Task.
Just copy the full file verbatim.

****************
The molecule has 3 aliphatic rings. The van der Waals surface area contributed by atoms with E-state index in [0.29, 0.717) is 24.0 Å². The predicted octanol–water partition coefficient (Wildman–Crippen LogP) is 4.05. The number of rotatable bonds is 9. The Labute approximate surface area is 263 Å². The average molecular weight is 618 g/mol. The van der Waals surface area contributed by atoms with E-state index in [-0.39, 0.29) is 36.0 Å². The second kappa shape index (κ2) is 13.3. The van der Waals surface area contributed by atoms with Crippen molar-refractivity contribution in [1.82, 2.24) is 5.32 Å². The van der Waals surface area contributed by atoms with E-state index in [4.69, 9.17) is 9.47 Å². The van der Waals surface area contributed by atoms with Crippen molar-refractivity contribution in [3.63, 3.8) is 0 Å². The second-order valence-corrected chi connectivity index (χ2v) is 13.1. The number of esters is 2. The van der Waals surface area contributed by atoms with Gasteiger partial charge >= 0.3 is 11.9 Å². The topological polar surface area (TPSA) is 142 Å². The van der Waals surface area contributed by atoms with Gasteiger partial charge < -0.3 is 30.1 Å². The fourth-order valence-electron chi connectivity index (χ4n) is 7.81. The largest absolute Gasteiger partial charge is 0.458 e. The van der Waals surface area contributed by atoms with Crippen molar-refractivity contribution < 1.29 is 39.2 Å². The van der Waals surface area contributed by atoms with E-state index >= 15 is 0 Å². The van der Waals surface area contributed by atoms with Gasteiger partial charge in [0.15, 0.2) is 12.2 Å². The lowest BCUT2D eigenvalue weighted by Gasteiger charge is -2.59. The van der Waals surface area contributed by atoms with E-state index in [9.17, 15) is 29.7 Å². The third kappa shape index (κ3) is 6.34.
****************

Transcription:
The molecule has 3 aliphatic rings. The van der Waals surface area contributed by atoms with E-state index in [0.29, 0.717) is 24.0 Å². The predicted octanol–water partition coefficient (Wildman–Crippen LogP) is 4.05. The number of rotatable bonds is 9. The Labute approximate surface area is 263 Å². The average molecular weight is 618 g/mol. The van der Waals surface area contributed by atoms with E-state index in [-0.39, 0.29) is 36.0 Å². The second kappa shape index (κ2) is 13.3. The van der Waals surface area contributed by atoms with Crippen molar-refractivity contribution in [1.82, 2.24) is 5.32 Å². The van der Waals surface area contributed by atoms with E-state index in [4.69, 9.17) is 9.47 Å². The van der Waals surface area contributed by atoms with Crippen molar-refractivity contribution in [3.63, 3.8) is 0 Å². The second-order valence-corrected chi connectivity index (χ2v) is 13.1. The number of esters is 2. The van der Waals surface area contributed by atoms with Gasteiger partial charge >= 0.3 is 11.9 Å². The topological polar surface area (TPSA) is 142 Å². The van der Waals surface area contributed by atoms with Gasteiger partial charge < -0.3 is 30.1 Å². The fourth-order valence-electron chi connectivity index (χ4n) is 7.81. The largest absolute Gasteiger partial charge is 0.458 e. The van der Waals surface area contributed by atoms with Crippen molar-refractivity contribution < 1.29 is 39.2 Å². The van der Waals surface area contributed by atoms with E-state index >= 15 is 0 Å². The van der Waals surface area contributed by atoms with Gasteiger partial charge in [0.15, 0.2) is 12.2 Å². The lowest BCUT2D eigenvalue weighted by Gasteiger charge is -2.59. The van der Waals surface area contributed by atoms with E-state index in [9.17, 15) is 29.7 Å². The third kappa shape index (κ3) is 6.34.